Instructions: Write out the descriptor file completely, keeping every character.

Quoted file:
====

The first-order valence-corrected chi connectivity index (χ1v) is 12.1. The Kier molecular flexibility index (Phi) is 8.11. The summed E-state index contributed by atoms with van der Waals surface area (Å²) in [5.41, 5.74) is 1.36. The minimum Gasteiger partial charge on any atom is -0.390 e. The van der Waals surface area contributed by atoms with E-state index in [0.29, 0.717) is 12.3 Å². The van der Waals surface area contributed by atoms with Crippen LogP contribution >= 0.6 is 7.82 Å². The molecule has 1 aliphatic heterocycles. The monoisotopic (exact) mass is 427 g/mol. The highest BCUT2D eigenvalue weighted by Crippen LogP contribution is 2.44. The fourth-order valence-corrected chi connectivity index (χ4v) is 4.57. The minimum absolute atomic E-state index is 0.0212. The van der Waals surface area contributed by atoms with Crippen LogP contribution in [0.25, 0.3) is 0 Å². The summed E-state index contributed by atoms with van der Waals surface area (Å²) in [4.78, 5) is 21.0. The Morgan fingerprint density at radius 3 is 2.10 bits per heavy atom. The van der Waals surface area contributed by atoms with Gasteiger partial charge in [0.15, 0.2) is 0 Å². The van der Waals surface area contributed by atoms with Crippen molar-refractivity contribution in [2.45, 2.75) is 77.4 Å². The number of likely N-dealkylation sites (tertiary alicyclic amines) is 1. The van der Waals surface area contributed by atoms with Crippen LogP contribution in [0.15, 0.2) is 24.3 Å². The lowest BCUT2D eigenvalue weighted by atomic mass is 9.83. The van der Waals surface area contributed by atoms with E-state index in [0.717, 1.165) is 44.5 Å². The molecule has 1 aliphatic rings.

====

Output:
The first-order valence-corrected chi connectivity index (χ1v) is 12.1. The Kier molecular flexibility index (Phi) is 8.11. The summed E-state index contributed by atoms with van der Waals surface area (Å²) in [5.41, 5.74) is 1.36. The minimum Gasteiger partial charge on any atom is -0.390 e. The van der Waals surface area contributed by atoms with E-state index in [0.29, 0.717) is 12.3 Å². The van der Waals surface area contributed by atoms with Crippen LogP contribution >= 0.6 is 7.82 Å². The molecule has 1 aliphatic heterocycles. The monoisotopic (exact) mass is 427 g/mol. The highest BCUT2D eigenvalue weighted by Crippen LogP contribution is 2.44. The fourth-order valence-corrected chi connectivity index (χ4v) is 4.57. The minimum absolute atomic E-state index is 0.0212. The van der Waals surface area contributed by atoms with Crippen LogP contribution in [0.25, 0.3) is 0 Å². The summed E-state index contributed by atoms with van der Waals surface area (Å²) in [4.78, 5) is 21.0. The Morgan fingerprint density at radius 3 is 2.10 bits per heavy atom. The van der Waals surface area contributed by atoms with Gasteiger partial charge in [0.15, 0.2) is 0 Å². The van der Waals surface area contributed by atoms with Crippen molar-refractivity contribution in [2.45, 2.75) is 77.4 Å². The number of likely N-dealkylation sites (tertiary alicyclic amines) is 1. The van der Waals surface area contributed by atoms with Crippen LogP contribution in [0.15, 0.2) is 24.3 Å². The lowest BCUT2D eigenvalue weighted by atomic mass is 9.83. The van der Waals surface area contributed by atoms with E-state index in [0.717, 1.165) is 44.5 Å². The molecule has 1 aliphatic rings.